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Pet Hospice: A Compassionate Option

Pet Hospice: A Compassionate Option

Pet Me! Magazine - Tuesday, January 03, 2017

By Dr. Gina Johnson, Happy Pets Veterinary Center >>>


Recently the veterinary field has expanded to provide more services for pets as they reach the end of their lives. Pet owners may not yet be aware that there are now more options than ever to take care of our furry family members.


In the past, owners may have thought their only option was to take their pet to be euthanized at the family vet or at the shelter when they started to show signs of illness or aging. However, many conditions can be treated with medications. Even illnesses which cannot be cured, such as arthritis, can be greatly improved by pain medications or alternative treatments.

Pet hospice is starting to be utilized by more hospitals. When a pet enters hospice, it is understood that the pet has an incurable condition that is terminal. Hospice focuses on treating the symptoms of the condition, as well as any of the pet’s other problems, so that he or she experiences as little pain and discomfort as possible. It allows the pet owner to work with the veterinarian and vet clinic to make an individual plan tailored to their pet. The goal is to provide a good quality of life for as long as possible.

Signs that a pet may be developing a serious condition can vary widely, but may include subtle signs like unexplained weight loss, lethargy, loss of appetite, or hiding. Changes in thirst and urination can also be the first sign something is wrong. More severe signs include growing masses, vomiting, diarrhea, difficulty walking, or difficulty breathing.

A common example is an old, large dog with inoperable cancer, such as a tumor of the spleen that has spread to other parts of the body. Hospice would focus on treating the dog on multiple levels. While specific treatments to stop the cancer may no longer be an option, a diet plan and supplements that help reduce the speed of cancer growth could be started. If the tumor is at risk for bleeding, certain herbs can reduce that possibility. If the tumor causes nausea, loss of appetite and vomiting, medications can stop the nausea, or a liquid diet could be attempted.

If that dog also struggles with other problems, like arthritis or incontinence, the veterinarian can work with the owner to make simple adjustments in the home. Padded beds can help arthritic dogs feel better, as can pain medicine. Frequent nail trims can help old dogs find their footing, as can caps that fit on the claws for traction, or using yoga mats on hardwood floors so dogs don’t slip. Medications can help reduce incontinence, and waterless shampoo can make it easier to clean a pet if an accident has occurred.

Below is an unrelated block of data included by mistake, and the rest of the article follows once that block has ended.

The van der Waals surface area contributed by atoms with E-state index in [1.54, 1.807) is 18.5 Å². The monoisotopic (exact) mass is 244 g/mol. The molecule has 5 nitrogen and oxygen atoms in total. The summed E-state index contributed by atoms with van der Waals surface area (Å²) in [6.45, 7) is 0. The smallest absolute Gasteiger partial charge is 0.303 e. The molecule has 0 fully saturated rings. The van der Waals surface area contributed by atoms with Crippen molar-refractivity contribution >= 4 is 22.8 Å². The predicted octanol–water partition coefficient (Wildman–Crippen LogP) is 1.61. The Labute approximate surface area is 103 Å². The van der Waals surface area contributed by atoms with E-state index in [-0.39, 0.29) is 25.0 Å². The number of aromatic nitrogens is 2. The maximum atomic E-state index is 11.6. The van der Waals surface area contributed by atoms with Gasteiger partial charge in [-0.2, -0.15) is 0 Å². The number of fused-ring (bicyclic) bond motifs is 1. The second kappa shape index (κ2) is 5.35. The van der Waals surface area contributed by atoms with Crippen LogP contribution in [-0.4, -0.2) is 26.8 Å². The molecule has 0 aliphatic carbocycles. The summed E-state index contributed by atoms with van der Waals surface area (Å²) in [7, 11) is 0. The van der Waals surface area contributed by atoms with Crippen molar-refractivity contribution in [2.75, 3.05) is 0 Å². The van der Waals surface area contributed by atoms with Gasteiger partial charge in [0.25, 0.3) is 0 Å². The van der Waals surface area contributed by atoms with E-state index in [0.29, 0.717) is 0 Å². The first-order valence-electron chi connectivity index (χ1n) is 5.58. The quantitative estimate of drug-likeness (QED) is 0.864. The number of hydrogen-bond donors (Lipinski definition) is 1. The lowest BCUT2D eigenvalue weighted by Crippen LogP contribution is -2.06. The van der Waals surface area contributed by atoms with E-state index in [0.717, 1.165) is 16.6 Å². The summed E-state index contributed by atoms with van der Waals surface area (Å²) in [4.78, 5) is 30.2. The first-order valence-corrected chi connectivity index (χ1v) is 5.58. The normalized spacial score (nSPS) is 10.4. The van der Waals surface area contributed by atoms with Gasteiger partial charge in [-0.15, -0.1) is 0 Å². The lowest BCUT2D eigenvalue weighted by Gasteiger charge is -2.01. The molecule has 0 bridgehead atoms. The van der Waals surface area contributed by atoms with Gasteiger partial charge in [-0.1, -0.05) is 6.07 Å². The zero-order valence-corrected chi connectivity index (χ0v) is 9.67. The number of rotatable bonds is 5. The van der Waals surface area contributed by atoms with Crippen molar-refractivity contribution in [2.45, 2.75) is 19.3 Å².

Cats can also benefit from hospice care. Some felines with chronic kidney issues can benefit from fluids being given in the home, as well as medicine to reduce nausea. If an old cat has trouble in the litterbox, puppy training pads are another option to keep the home clean. If a cat is difficult to give medication to, some medications can be liquefied, powdered to put in the food, or compounded into a gel that is rubbed on the skin.

The main goal of hospice is to allow pets their final days in dignity and comfort. An important part of this is the owner’s observations of the pet in the home environment, making sure that the animal remains comfortable. Your pet’s quality of life is determined by freedom from pain, discomfort, or fear; ability to perform normal behaviors; ability to eat and drink; and ability to urinate and defecate. Household pets should also be able to experience positive relationships with family members. Owners can log in their pets’ behavior and habits in a journal and share this with the hospice team, allowing them to work together to target problems, or determine if the pet is beginning to decline.

If a pet is close to death, euthanasia (putting a pet to sleep) is an option. Euthanasia is a great kindness we can give our pets to prevent suffering; the word itself means “good death.” Owners may be present with their pets for the procedure, and sedatives are usually given to the animals so they experience no fear or discomfort. House call euthanasia is also available from many clinics, allowing pets to pass in a familiar environment with their families.

However, if a natural death is preferred, the hospice veterinarian can also discuss what to expect in the dying process, and advise the owner about how to keep the pet free of pain or distress so that death is as peaceful as possible. Dying naturally can be painful, frightening, or disorienting, and there are options available from your veterinarian that can make the process easier.

One of the greatest challenges in pet ownership is in knowing that our pets do not live as long as we do. We can reduce the pain of having to say goodbye by working together to provide comfort and care until the very end. If you are interested in establishing a hospice program for your pet, consult with your veterinarian about the options available.
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